“All parties to the conflict must comply with the key principles of distinction, proportionality and precaution to prevent civilian casualties,” said Michelle Bachelet, the UN High Commissioner for Human Rights. 

To ensure accountability, the report calls on all conflict parties to conduct prompt, effective and transparent investigations into all allegations of violations of international human rights law and international humanitarian law. 

“Belligerents must take the necessary measures to prevent women, men, boys and girls from being killed by bombs, shells, rockets and improvised mines; to do otherwise is unacceptable”, concluded the High Commissioner.

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Development

Report Underlines Reforms to Support Fiscal Federalism, Green Growth in Nepal

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Nepal has made significant strides in implementing fiscal federalism while key reforms are needed to support fiscal sustainability and Nepal’s transition towards green, resilient, and inclusive development states the World Bank’s Public Expenditure Review (PER) Report on Fiscal Policy for Sustainable Development launched today.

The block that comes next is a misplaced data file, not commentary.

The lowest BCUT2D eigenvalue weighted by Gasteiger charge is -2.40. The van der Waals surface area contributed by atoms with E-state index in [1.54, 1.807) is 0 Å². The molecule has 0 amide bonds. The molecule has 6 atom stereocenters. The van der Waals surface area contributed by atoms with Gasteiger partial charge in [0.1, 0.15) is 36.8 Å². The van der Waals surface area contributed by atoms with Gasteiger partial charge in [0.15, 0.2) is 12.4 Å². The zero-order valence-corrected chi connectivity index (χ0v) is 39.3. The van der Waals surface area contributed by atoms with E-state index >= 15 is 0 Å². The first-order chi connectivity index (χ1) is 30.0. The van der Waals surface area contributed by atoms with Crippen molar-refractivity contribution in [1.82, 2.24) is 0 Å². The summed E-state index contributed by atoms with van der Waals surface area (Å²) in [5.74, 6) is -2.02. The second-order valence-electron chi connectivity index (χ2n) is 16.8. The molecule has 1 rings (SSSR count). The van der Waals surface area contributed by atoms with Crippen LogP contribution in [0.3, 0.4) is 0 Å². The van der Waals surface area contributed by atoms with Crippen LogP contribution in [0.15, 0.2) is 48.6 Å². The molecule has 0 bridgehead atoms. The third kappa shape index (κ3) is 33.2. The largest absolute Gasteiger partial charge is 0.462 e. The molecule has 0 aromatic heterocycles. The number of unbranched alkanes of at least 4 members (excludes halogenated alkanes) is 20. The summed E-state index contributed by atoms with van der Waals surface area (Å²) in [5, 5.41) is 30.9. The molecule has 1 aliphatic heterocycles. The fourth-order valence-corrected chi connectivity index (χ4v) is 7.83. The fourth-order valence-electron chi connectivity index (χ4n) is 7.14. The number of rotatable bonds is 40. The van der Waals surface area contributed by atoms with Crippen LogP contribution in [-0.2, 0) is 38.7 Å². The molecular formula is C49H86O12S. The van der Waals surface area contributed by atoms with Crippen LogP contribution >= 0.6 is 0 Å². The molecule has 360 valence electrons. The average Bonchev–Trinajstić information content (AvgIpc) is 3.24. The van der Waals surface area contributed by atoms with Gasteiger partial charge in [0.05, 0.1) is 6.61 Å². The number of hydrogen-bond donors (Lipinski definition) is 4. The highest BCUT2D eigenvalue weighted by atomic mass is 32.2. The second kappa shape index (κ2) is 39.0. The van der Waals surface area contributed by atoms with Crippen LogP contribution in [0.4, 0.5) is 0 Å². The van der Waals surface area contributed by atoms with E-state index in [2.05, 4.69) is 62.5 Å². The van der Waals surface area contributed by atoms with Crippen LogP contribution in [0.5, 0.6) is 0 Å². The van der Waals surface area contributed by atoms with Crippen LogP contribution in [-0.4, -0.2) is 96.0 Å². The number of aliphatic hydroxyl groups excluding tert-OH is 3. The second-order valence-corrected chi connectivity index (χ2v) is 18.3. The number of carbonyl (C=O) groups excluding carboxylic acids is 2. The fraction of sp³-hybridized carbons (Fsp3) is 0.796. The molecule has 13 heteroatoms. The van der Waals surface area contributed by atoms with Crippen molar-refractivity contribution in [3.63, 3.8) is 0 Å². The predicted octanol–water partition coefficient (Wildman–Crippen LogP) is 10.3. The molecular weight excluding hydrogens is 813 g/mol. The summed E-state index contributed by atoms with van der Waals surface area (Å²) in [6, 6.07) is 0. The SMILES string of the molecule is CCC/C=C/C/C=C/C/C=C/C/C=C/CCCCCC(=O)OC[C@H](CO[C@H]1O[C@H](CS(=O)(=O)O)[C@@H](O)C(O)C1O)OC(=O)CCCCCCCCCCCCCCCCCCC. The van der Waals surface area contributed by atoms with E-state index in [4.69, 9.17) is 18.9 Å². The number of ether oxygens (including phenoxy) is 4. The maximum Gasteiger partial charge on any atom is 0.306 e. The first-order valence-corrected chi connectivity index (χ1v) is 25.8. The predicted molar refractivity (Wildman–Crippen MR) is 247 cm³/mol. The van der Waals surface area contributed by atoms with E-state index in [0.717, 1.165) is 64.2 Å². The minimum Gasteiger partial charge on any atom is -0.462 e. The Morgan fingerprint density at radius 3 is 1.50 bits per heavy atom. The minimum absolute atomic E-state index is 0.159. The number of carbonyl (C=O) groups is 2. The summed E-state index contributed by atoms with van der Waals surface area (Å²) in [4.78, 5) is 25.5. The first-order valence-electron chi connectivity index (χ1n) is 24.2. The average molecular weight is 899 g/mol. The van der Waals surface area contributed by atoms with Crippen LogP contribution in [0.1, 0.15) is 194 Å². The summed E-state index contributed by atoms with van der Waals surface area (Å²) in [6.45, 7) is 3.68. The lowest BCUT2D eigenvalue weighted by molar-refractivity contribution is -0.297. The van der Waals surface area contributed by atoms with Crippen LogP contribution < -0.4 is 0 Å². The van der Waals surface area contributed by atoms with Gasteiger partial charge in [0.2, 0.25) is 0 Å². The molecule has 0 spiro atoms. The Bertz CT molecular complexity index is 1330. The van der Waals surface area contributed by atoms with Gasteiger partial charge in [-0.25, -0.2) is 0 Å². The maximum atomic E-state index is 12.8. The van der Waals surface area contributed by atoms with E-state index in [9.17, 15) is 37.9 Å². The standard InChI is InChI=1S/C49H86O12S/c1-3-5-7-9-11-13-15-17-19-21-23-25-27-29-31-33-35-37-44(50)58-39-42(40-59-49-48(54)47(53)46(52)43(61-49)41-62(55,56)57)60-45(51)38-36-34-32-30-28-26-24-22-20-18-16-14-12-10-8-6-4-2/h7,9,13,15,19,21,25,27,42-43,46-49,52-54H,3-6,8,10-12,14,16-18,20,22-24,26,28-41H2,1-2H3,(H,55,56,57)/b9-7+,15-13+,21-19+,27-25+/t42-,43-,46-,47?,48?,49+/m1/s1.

With the country’s transition to federalism, expenditure responsibilities have been devolved to subnational governments that are predominantly financed through intergovernmental transfers and revenue sharing. These now account for between 8 and 9 percent of GDP per year (or close to 30 percent of the annual budget). While federalism is helping bring policymaking closer to the people, it has also increased fiscal spending and (exacerbated by the COVID-19 pandemic) led to a sharp rise in fiscal deficits and public debt, states the report.